Saturday, June 5, 2010

Free AVG Anti-Virus - review


6:01 PM |

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AVG Free is probably the world's most popular free anti-virus program, with a reputation built on its dependable accuracy and clean, easy-to-use interface.

It's a stripped-down version of the full AVG Anti-Virus. It has the core anti-virus and anti-spyware components, along with email scanning (for POP and SMTP protocols, but not IMAP) and a basic anti-rootkit module. The AVG Security Toolbar lets you know if the web page you're currently looking at is safe or not, but this isn't as useful as the included LinkScanner, which checks for malicious pages among search engine results.

AVG was a pleasure to use, although it has few options. The main interface displays each of the program's components and its activity status. You can get to a handful of advanced settings via a right-click menu on each component. You can change AVG's update frequency, configure the Resident Shield to remove threats automatically and enable or disable email scanning for both incoming and outgoing messages. A separate tab allows you to scan either your entire PC or selected folders. The scanner tab also provides access to your scan history and virus vault, where all the programs that AVG has quarantined are listed. The only other tab in AVG's left-hand menu bar instructs the program to check for updates.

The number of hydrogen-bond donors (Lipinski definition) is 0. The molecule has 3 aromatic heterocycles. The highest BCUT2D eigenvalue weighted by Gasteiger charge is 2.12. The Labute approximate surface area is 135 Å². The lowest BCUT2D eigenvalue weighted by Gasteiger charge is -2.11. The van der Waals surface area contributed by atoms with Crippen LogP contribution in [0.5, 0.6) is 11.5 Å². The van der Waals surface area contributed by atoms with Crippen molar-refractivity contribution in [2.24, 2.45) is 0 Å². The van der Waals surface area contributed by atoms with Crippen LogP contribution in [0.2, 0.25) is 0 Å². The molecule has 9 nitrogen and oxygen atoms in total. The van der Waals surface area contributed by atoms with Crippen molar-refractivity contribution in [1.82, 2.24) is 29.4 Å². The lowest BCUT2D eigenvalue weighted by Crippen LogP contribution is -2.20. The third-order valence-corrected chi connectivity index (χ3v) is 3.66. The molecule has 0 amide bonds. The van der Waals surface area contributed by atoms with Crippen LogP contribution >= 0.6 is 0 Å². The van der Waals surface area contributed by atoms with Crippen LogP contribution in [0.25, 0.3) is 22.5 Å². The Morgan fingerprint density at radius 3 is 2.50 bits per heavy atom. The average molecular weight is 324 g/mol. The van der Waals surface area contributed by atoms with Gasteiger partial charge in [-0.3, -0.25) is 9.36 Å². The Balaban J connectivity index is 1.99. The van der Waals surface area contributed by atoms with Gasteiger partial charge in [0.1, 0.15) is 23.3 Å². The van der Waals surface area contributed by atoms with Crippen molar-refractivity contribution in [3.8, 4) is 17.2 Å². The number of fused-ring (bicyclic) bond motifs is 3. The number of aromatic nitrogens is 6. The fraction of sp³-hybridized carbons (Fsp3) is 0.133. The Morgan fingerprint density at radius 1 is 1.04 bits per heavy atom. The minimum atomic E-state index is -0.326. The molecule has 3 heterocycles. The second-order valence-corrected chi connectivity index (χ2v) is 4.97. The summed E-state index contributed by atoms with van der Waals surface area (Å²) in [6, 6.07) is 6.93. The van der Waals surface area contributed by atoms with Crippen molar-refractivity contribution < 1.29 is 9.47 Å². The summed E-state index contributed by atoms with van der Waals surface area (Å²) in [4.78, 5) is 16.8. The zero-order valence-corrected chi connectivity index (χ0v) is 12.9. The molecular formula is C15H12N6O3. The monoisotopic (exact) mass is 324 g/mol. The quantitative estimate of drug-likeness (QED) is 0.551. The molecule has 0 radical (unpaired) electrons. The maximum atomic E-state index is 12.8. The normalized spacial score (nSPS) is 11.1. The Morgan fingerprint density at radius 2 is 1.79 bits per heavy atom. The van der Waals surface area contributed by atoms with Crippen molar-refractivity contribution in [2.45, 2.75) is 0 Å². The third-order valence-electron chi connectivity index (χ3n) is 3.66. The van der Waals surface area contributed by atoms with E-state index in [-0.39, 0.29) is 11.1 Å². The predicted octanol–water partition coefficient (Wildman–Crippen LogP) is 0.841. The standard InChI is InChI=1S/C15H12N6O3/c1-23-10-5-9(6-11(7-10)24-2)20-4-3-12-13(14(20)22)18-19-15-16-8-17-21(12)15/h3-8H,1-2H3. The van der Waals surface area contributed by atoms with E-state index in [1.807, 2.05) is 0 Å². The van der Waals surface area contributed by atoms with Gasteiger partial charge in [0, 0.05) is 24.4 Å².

AVG was updated from version 8.5 to 9.0 during our tests. We carried out the second half of our tests using version 9.0 and then went back and carried out the earlier tests again using copies of the malicious sites we'd stored on our server. Recent database updates gave AVG 9.0 an unfair advantage in these tests. This means that AVG's score is not directly comparable with those of the other programs tested, but the results make a convincing case for the improvements made to the latest version. AVG 8.5 was compromised four times in the first 11 tests, but AVG 9 was never compromised and completely removed all but three malicious incidents.



Because of these testing irregularities, it's difficult to give AVG's success rate a concrete guarantee, but the latest version is effective and easy to use.

Basic malware protection
Avira basic protection
We give programs one point for each of the 20 web threats it successfully defended against (for example, blocking the web page that hosts it or deleting the file as soon as it was downloaded) or neutralised (for example, where a virus took hold but was deleted or rendered unable to run after a full scan).
Overall (including false positives)
AVG overall false
These are the basic malware protection scores, with half a point deducted for each of our false positive test programs that was detected as a virus or prevented from running properly without manual intervention.
Complete remediation
AVG complete remediation
The basic protection graph shows how many viruses were deleted or rendered incapable of running (for example, by deleting Registry entries that triggered malicious files hidden in a temporary directory). This graph shows only those incidents in which all traces of malware were either blocked or completely removed from the system.
Author: Kat Orphanides

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